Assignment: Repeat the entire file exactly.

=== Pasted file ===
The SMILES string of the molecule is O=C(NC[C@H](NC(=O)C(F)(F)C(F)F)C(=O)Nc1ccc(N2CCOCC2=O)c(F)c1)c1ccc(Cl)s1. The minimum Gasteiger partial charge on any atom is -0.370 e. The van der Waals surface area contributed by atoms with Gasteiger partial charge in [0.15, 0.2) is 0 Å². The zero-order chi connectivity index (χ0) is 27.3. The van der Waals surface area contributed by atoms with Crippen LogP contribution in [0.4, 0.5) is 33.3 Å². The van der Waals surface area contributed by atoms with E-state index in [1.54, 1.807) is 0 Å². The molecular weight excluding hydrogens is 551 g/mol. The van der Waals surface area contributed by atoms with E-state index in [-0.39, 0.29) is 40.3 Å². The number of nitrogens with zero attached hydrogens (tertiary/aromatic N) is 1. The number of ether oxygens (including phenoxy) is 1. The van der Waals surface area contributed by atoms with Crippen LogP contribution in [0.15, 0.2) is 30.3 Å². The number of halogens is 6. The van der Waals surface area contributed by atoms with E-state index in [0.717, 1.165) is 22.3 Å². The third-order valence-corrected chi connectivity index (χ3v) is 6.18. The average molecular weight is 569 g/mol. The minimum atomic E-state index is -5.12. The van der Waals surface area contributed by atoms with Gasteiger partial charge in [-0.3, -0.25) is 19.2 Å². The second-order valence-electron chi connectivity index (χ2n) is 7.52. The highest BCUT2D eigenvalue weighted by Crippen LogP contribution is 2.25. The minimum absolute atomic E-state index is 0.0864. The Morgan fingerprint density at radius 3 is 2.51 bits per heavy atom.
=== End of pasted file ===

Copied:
The SMILES string of the molecule is O=C(NC[C@H](NC(=O)C(F)(F)C(F)F)C(=O)Nc1ccc(N2CCOCC2=O)c(F)c1)c1ccc(Cl)s1. The minimum Gasteiger partial charge on any atom is -0.370 e. The van der Waals surface area contributed by atoms with Gasteiger partial charge in [0.15, 0.2) is 0 Å². The zero-order chi connectivity index (χ0) is 27.3. The van der Waals surface area contributed by atoms with Crippen LogP contribution in [0.4, 0.5) is 33.3 Å². The van der Waals surface area contributed by atoms with E-state index in [1.54, 1.807) is 0 Å². The molecular weight excluding hydrogens is 551 g/mol. The van der Waals surface area contributed by atoms with E-state index in [-0.39, 0.29) is 40.3 Å². The number of nitrogens with zero attached hydrogens (tertiary/aromatic N) is 1. The number of ether oxygens (including phenoxy) is 1. The van der Waals surface area contributed by atoms with Crippen LogP contribution in [0.15, 0.2) is 30.3 Å². The number of halogens is 6. The van der Waals surface area contributed by atoms with E-state index in [0.717, 1.165) is 22.3 Å². The third-order valence-corrected chi connectivity index (χ3v) is 6.18. The average molecular weight is 569 g/mol. The minimum atomic E-state index is -5.12. The van der Waals surface area contributed by atoms with Gasteiger partial charge in [-0.3, -0.25) is 19.2 Å². The second-order valence-electron chi connectivity index (χ2n) is 7.52. The highest BCUT2D eigenvalue weighted by Crippen LogP contribution is 2.25. The minimum absolute atomic E-state index is 0.0864. The Morgan fingerprint density at radius 3 is 2.51 bits per heavy atom.